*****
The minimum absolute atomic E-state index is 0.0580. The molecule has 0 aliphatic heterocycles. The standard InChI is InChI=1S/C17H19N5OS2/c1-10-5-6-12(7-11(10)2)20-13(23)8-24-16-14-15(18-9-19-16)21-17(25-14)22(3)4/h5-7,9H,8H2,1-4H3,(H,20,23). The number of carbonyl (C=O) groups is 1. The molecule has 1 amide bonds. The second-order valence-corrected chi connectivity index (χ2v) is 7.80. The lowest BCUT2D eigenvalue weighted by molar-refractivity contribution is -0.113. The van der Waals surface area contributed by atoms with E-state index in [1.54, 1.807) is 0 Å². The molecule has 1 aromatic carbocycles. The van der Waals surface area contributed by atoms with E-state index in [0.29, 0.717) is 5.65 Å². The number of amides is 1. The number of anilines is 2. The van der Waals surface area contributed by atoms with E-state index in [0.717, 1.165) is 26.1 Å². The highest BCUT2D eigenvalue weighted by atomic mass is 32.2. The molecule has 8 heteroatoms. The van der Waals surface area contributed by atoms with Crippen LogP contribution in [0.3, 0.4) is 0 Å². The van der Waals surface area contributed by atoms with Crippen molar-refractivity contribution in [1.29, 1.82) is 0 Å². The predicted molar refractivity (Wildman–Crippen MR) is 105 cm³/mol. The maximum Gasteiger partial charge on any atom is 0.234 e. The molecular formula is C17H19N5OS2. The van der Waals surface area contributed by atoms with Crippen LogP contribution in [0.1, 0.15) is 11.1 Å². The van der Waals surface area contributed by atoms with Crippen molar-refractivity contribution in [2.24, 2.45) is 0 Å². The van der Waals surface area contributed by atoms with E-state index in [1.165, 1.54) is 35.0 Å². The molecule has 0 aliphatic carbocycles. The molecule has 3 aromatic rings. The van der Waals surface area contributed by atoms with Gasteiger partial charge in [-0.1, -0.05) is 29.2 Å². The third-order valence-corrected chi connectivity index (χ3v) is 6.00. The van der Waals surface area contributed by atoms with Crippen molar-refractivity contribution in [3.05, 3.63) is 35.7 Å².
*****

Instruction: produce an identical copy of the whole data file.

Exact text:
The minimum absolute atomic E-state index is 0.0580. The molecule has 0 aliphatic heterocycles. The standard InChI is InChI=1S/C17H19N5OS2/c1-10-5-6-12(7-11(10)2)20-13(23)8-24-16-14-15(18-9-19-16)21-17(25-14)22(3)4/h5-7,9H,8H2,1-4H3,(H,20,23). The number of carbonyl (C=O) groups is 1. The molecule has 1 amide bonds. The second-order valence-corrected chi connectivity index (χ2v) is 7.80. The lowest BCUT2D eigenvalue weighted by molar-refractivity contribution is -0.113. The van der Waals surface area contributed by atoms with E-state index in [1.54, 1.807) is 0 Å². The molecule has 1 aromatic carbocycles. The van der Waals surface area contributed by atoms with E-state index in [0.29, 0.717) is 5.65 Å². The number of amides is 1. The number of anilines is 2. The van der Waals surface area contributed by atoms with E-state index in [0.717, 1.165) is 26.1 Å². The highest BCUT2D eigenvalue weighted by atomic mass is 32.2. The molecule has 8 heteroatoms. The van der Waals surface area contributed by atoms with Crippen LogP contribution in [0.3, 0.4) is 0 Å². The van der Waals surface area contributed by atoms with Crippen molar-refractivity contribution in [1.29, 1.82) is 0 Å². The predicted molar refractivity (Wildman–Crippen MR) is 105 cm³/mol. The maximum Gasteiger partial charge on any atom is 0.234 e. The molecular formula is C17H19N5OS2. The van der Waals surface area contributed by atoms with Crippen LogP contribution in [0.1, 0.15) is 11.1 Å². The van der Waals surface area contributed by atoms with Crippen molar-refractivity contribution in [2.24, 2.45) is 0 Å². The van der Waals surface area contributed by atoms with E-state index in [1.165, 1.54) is 35.0 Å². The molecule has 0 aliphatic carbocycles. The molecule has 3 aromatic rings. The van der Waals surface area contributed by atoms with Gasteiger partial charge in [-0.1, -0.05) is 29.2 Å². The third-order valence-corrected chi connectivity index (χ3v) is 6.00. The van der Waals surface area contributed by atoms with Crippen molar-refractivity contribution in [3.05, 3.63) is 35.7 Å².